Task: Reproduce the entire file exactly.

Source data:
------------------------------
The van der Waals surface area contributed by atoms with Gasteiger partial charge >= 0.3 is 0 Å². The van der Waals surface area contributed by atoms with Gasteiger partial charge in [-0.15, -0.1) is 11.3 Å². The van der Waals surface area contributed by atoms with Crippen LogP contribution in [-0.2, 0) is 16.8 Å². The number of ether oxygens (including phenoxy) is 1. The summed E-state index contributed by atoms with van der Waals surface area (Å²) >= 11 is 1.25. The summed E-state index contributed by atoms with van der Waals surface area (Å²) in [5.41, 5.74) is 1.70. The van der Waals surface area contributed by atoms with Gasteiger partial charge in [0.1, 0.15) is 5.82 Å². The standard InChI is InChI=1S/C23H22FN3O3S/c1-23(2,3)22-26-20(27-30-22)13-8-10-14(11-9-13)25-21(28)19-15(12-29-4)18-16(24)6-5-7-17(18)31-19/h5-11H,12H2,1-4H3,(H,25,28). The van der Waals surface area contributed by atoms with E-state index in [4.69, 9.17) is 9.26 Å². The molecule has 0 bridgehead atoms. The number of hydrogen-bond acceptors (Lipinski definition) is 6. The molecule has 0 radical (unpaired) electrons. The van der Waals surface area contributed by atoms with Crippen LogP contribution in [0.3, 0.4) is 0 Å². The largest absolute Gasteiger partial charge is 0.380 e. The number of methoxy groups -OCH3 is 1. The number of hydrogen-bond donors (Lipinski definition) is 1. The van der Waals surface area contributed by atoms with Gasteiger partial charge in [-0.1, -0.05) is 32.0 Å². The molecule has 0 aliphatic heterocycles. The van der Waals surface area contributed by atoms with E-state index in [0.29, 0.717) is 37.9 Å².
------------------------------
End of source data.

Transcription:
The van der Waals surface area contributed by atoms with Gasteiger partial charge >= 0.3 is 0 Å². The van der Waals surface area contributed by atoms with Gasteiger partial charge in [-0.15, -0.1) is 11.3 Å². The van der Waals surface area contributed by atoms with Crippen LogP contribution in [-0.2, 0) is 16.8 Å². The number of ether oxygens (including phenoxy) is 1. The summed E-state index contributed by atoms with van der Waals surface area (Å²) >= 11 is 1.25. The summed E-state index contributed by atoms with van der Waals surface area (Å²) in [5.41, 5.74) is 1.70. The van der Waals surface area contributed by atoms with Gasteiger partial charge in [0.1, 0.15) is 5.82 Å². The standard InChI is InChI=1S/C23H22FN3O3S/c1-23(2,3)22-26-20(27-30-22)13-8-10-14(11-9-13)25-21(28)19-15(12-29-4)18-16(24)6-5-7-17(18)31-19/h5-11H,12H2,1-4H3,(H,25,28). The van der Waals surface area contributed by atoms with E-state index in [4.69, 9.17) is 9.26 Å². The molecule has 0 bridgehead atoms. The number of hydrogen-bond acceptors (Lipinski definition) is 6. The molecule has 0 radical (unpaired) electrons. The van der Waals surface area contributed by atoms with Crippen LogP contribution in [0.3, 0.4) is 0 Å². The largest absolute Gasteiger partial charge is 0.380 e. The number of methoxy groups -OCH3 is 1. The number of hydrogen-bond donors (Lipinski definition) is 1. The van der Waals surface area contributed by atoms with Gasteiger partial charge in [-0.1, -0.05) is 32.0 Å². The molecule has 0 aliphatic heterocycles. The van der Waals surface area contributed by atoms with E-state index in [0.29, 0.717) is 37.9 Å².